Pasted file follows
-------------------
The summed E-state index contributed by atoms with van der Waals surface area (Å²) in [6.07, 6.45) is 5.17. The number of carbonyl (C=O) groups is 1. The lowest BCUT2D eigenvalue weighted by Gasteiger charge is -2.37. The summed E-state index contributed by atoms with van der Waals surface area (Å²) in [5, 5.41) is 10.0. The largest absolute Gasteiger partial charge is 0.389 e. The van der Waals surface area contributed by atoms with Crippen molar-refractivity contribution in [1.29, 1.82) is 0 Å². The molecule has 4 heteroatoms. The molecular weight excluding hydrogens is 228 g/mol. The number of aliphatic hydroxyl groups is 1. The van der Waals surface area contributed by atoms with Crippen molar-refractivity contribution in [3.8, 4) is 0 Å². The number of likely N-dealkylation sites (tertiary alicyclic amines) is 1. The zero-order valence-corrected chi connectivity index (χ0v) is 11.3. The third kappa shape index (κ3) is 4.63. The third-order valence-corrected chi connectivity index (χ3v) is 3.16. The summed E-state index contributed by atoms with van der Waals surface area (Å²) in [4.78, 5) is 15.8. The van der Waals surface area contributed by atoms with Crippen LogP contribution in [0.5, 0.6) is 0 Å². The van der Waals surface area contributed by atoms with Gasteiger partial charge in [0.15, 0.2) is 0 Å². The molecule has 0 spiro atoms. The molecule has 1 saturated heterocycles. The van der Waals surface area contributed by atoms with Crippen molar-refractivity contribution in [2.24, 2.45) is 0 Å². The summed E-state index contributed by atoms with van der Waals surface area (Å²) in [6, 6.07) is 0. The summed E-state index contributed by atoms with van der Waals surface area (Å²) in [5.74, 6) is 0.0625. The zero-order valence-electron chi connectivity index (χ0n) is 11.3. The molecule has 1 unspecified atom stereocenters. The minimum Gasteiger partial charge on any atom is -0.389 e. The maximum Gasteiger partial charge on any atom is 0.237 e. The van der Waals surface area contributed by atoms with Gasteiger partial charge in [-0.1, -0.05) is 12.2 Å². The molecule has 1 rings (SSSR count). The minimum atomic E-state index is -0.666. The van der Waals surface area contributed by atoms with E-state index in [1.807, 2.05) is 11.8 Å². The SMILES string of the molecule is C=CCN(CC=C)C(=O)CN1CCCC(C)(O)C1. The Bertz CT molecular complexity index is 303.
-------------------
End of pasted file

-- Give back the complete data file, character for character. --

The summed E-state index contributed by atoms with van der Waals surface area (Å²) in [6.07, 6.45) is 5.17. The number of carbonyl (C=O) groups is 1. The lowest BCUT2D eigenvalue weighted by Gasteiger charge is -2.37. The summed E-state index contributed by atoms with van der Waals surface area (Å²) in [5, 5.41) is 10.0. The largest absolute Gasteiger partial charge is 0.389 e. The van der Waals surface area contributed by atoms with Crippen molar-refractivity contribution in [1.29, 1.82) is 0 Å². The molecule has 4 heteroatoms. The molecular weight excluding hydrogens is 228 g/mol. The number of aliphatic hydroxyl groups is 1. The van der Waals surface area contributed by atoms with Crippen molar-refractivity contribution in [3.8, 4) is 0 Å². The number of likely N-dealkylation sites (tertiary alicyclic amines) is 1. The zero-order valence-corrected chi connectivity index (χ0v) is 11.3. The third kappa shape index (κ3) is 4.63. The third-order valence-corrected chi connectivity index (χ3v) is 3.16. The summed E-state index contributed by atoms with van der Waals surface area (Å²) in [4.78, 5) is 15.8. The van der Waals surface area contributed by atoms with Crippen LogP contribution in [0.5, 0.6) is 0 Å². The van der Waals surface area contributed by atoms with Gasteiger partial charge in [0.15, 0.2) is 0 Å². The molecule has 0 spiro atoms. The molecule has 1 saturated heterocycles. The van der Waals surface area contributed by atoms with Crippen molar-refractivity contribution in [2.24, 2.45) is 0 Å². The summed E-state index contributed by atoms with van der Waals surface area (Å²) in [6, 6.07) is 0. The summed E-state index contributed by atoms with van der Waals surface area (Å²) in [5.74, 6) is 0.0625. The zero-order valence-electron chi connectivity index (χ0n) is 11.3. The molecule has 1 unspecified atom stereocenters. The minimum Gasteiger partial charge on any atom is -0.389 e. The maximum Gasteiger partial charge on any atom is 0.237 e. The van der Waals surface area contributed by atoms with Gasteiger partial charge in [-0.1, -0.05) is 12.2 Å². The molecule has 1 rings (SSSR count). The minimum atomic E-state index is -0.666. The van der Waals surface area contributed by atoms with E-state index in [1.807, 2.05) is 11.8 Å². The SMILES string of the molecule is C=CCN(CC=C)C(=O)CN1CCCC(C)(O)C1. The Bertz CT molecular complexity index is 303.